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Equality Texas Announces New Hires

Equality Texas Welcomes New Team Members to Stop LGBTQ Discrimination

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Equality Texas, the largest statewide organization solely dedicated to securing full equality for LGBTQ Texans, announced the addition of three new team members.

Chuck Smith, CEO of Equality Texas named Kim Delinski, Development Director for Equality Texas. Kim has over 10 years of fund raising experience and a proven track record of building and maintaining meaningful relationships that work together to create positive change.

“I’m excited about the opportunity to connect more Texans with Equality Texas and its mission of securing full equality for the LGBTQ community. I believe strongly that when all Texans have full equality, without fear of discrimination because of who they love or who they are, everyone in this great state wins,” said Kim Delinski, Development Director for Equality Texas.

In addition to Delinski, Smith named Debi Jackson, Digital Communications Coordinator and TreShaun Pate as the North Texas Field Coordinator.

Jackson has a degree in Journalism and spent 20 years working in corporate communications, advertising, and marketing. She became an advocate for transgender rights in 2014 when her speech about her daughter’s transition at the age of 4 went viral. She will lead digital communications for Equality Texas.

Pate is a veteran, a community leader and a passionate advocate for the empowerment of transgender people of color. Pate oversees grassroots organizing efforts for Equality Texas in the DFW area, focusing on building community power and increasing support for LGBTQ equality.

Source: Press release

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Austin

UT-Austin to Provide Free Tuition to Undergrad Students with Family Incomes Below $65K Starting in 2020

The UT System allocated $160 million of its oil money for the project.

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UT-Austin officials expect the funding will fully cover the tuition and fees of students whose families earn up to $65,000. Photo credit: Laura Skelding for The Texas Tribune

This article originally appeared in The Texas Tribune

Seeking to make college more affordable, the University of Texas will use some of its oil money to dramatically expand the financial aid it offers to low- and middle-income undergraduates on its flagship Austin campus.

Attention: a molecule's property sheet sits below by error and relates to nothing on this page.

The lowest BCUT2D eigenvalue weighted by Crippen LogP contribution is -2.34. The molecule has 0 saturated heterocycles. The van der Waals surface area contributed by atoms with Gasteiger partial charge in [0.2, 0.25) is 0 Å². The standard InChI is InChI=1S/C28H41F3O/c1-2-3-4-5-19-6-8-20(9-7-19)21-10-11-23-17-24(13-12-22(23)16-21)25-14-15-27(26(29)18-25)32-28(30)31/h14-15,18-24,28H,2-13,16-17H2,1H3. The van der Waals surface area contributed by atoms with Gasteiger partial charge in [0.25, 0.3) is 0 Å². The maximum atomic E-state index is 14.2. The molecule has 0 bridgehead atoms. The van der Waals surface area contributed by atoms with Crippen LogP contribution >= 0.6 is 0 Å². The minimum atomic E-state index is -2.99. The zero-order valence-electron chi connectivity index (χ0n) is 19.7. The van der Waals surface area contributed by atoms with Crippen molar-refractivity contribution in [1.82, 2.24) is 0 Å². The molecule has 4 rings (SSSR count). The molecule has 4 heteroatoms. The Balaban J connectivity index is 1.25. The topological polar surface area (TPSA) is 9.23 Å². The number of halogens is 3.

The system’s governing board approved a special $160 million distribution from its endowment Tuesday, which school officials expect will fully cover the tuition and fees of students whose families earn up to $65,000 in adjusted gross income a year starting in 2020. The funding, which will be used to create a new financial aid endowment, will also let UT-Austin alleviate tuition costs for students whose families earn up to $125,000 annually, if they demonstrate financial need.

“Our main focus at the UT system is our students. That’s it, that’s what we’re in business for is to provide an affordable, accessible education for our students,” board Chair Kevin Eltife said in an interview after the vote. “We all know the struggles that hardworking families are having putting their kids through school. What we’ve done here is repurposed an endowment into another endowment that will provide tuition assistance to a lot of the working families in Texas.”

The funding marks a significant expansion for UT-Austin, which currently has a financial aid initiative that guarantees free tuition to students whose families earn up to $30,000 a year. The median household income in Texas was just over $59,200 in 2017, according to U.S. Census Bureau data.

School officials estimate about a quarter of its undergraduates from Texas — 8,600 students — would have their tuition fully paid under the new plan, and an additional 5,700 would receive financial aid from it. The program will not pay for students’ living expenses, which were estimated to be around $17,000 for the 2019-20 academic year. Tuition and fees averaged $10,314 for Texas residents.